Neighborhood Stereotypes and Recent Voting Patterns in Auckland, New Zealand

Today’s post employs an unusual strategy for analyzing electoral geography, that of comparing local election results with neighborhood stereotypes. Here we look at the Auckland vote in New Zealand’s 2023 election, doing so in light of popular perceptions of different parts of the city as revealed by a detailed “judgmental map of Auckland” (published in 2017 in Newshub; see the previous post). To make the comparisons easier, I have overlaid maps of the 2023 election on sections of the stereotype map. My analysis of these combined maps is merely suggestive and is not informed by any firsthand knowledge of the city. It should thus be taken with a grain of salt.

We begin in the heart of the city, Auckland Central. The stereotypes of this Green-voting and strongly left-leaning electorate reflect its division into relatively rich and poor areas, an unexceptional feature for a central-city location: “expensive dining,” “hipsters,” “cruise ships,” “shows,” “porn,” “student ghetto,” “intensification,” and “done up.” The only term that I find confusing is “done up.” From a quick investigation of the term’s use in New Zealand, I infer that in this context it means “refurbished” or perhaps even “gentrified.” If this interpretation is correct, it is not a surprising designation for a Green-supporting area. As the map of the Green party-list vote in Auckland shows, support for the party is strongest near the urban core and declines in the peripheries (ignore the essentially unpopulated western expanse of New Lynn on the map).

The two Auckland electorates that selected candidates in the libertarian-leaning ACT Party, yellow-shaded Epsom and Tamaki, are affluent, inner-suburban communities. On the stereotypes map, Epson is prominently labeled “Double Grammar Zone,” a term that I originally thought might refer to a pretentious manner of speaking found among its well-off residents. Actually, the term is much more prosaic:

Three magical words significantly inflate the value and appeal of an exclusive group of Auckland residences. “Double Grammar Zone” is a most alluring catch-cry to many in this already searing hot market. Yes, these words offer the chance of access to the prestigious and successful Auckland Grammar School and Epsom Girls Grammar School. Experts have long pointed to the difference in price for properties located within the DGZ and noticed that gap widening as the city’s average house price continues to hit monthly record highs.

It is not surprising that residents of such an affluent neighborhood would support an anti-populist, economically conservative party. As the party-list vote map (below) shows, support for the ACT Party is highest in the city’s wealthy eastern fringe. In Epsom, the neighborhood labeled “professors” seems out-of-place; I can only assume that the voting patterns of this area are more like those of neighboring Auckland Central. At first glance, I found the “wankers” label mystifying, as I only understood this word as British term of general abuse that that originally denoted “masturbators.” The Urban Dictionary, however, claims that in New Zealand, Australia, and the UK, “wanker” primarily means “someone excessively and annoyingly pretentious and/or false, with a strong likelihood of working in the creative industries, especially ‘new media.’” I would not expect such “creative types,” however, to vote libertarian; perhaps this “wankerish” part of Epsom also has a different voting profile than the rest of the electorate. The label “Jon Ken” is even more mystifying; all that I could find when searching for that name was a nurse at an Auckland hospital.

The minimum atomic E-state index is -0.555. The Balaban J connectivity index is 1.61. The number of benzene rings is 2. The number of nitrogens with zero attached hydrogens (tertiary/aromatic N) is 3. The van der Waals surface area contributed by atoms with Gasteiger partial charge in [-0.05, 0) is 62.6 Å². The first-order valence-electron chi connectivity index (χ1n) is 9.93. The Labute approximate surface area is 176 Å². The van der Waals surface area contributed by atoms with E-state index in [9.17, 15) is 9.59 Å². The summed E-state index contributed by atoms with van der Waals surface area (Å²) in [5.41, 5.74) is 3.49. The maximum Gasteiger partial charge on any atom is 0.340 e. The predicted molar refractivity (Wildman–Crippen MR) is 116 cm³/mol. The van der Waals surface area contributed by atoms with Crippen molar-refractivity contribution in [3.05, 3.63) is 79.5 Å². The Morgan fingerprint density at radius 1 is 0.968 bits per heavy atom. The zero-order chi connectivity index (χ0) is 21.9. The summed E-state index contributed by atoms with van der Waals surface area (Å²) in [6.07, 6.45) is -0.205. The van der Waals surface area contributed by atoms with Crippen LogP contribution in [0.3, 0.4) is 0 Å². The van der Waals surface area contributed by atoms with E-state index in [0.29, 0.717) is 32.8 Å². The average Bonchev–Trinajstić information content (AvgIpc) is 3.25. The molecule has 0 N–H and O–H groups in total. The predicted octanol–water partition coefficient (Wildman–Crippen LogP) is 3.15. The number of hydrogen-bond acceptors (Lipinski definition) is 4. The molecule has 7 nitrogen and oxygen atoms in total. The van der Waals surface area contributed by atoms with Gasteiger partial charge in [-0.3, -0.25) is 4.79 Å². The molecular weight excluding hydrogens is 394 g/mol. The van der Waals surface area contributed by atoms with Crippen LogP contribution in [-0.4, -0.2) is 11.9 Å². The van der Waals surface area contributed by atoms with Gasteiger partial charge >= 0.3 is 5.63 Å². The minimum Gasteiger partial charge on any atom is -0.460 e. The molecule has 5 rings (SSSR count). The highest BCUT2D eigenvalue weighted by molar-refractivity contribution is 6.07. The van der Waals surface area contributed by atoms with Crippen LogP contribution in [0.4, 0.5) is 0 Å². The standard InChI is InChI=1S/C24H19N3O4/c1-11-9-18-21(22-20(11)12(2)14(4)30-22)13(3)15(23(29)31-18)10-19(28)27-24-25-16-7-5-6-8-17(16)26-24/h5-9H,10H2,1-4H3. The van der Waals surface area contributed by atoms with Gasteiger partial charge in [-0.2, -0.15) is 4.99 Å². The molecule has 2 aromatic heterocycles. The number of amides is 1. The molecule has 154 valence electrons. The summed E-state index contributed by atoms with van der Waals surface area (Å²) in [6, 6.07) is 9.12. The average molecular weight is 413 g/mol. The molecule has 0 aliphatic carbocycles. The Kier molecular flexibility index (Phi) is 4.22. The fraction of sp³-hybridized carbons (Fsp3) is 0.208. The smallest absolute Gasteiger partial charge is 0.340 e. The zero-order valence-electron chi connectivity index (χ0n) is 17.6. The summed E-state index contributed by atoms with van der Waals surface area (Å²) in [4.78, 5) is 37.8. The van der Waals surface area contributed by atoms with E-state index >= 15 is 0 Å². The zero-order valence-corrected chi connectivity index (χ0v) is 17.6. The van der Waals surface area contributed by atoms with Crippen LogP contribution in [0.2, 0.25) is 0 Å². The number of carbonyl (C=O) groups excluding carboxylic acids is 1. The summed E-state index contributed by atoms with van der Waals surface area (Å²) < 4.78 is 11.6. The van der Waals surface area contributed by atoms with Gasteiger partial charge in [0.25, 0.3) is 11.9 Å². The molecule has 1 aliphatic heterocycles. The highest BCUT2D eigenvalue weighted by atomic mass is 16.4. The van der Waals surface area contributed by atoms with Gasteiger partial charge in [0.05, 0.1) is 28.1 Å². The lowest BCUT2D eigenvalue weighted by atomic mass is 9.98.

The other ACT-supporting electorate in 2023, neighboring Tamaki, is labeled with several terms signifying establishment-oriented affluence: “yuppies,” “old-school suburbia,” “quite nice,” and “almost as nice.” The large-font label “Hannover Finance” refers to “a New Zealand non-bank finance company that focused on lending for high-risk property development that failed in 2010…” Its inclusion and prominence on the map perhaps reflect the common concern in Auckland about surging property prices. One label seems out-of-place for affluent Tamaki: “The Projects.” This term calls to my mind urban redevelopment initiatives in downtrodden neighborhoods. But the economic gradient between wealthy Tamaki and poor, Labour-voting Panumure-Otahutu (labeled “P-O” on the electorate map) to its south is steep, leading me to wonder whether the label has been placed a little too far to the north. But then again, the mapmakers have vastly greater knowledge of Auckland than I do.

The only electorate in the core region of Auckland that supported Labour in 2023 is Mount Albert. Its tags on the stereotype map suggest a relatively poor and ethnically diverse area that is changing as younger and more affluent people move in (“more hipsters,” “coffee,” “next to be gentrified,” and “halal.”) Such a district would be expected to heavily support both Labour and the Green Party, and that is exactly what one finds (see the map for the Green Party-list vote). I am confused, however, by the “Butcher’s” label in northern Mount Albert; perhaps it refers to upscale Omak Meats.

Two electorates in the southern part of the Auckland isthmus, Mount Rosekill and Maungskiekie, voted strongly for Labour in 2020 but switched to the National Party in 2023. Some of the labels placed here suggest a stable working- and lower-middle-class social environment: “alright suburbs,” “shabby suburbs,” and “panel beaters” (car-repair shops). “Mecca” and “noodles dumplings” probably indicate concentrations of immigrants from the Middle East and East Asia, respectively. (“McGehan Close,” to the contrary, denotes a street noted for its “hopelessness,” but it is located in Mount Albert, not Mount Rosekill, indicating either an error by the cartographer or one by me when I combined these maps.)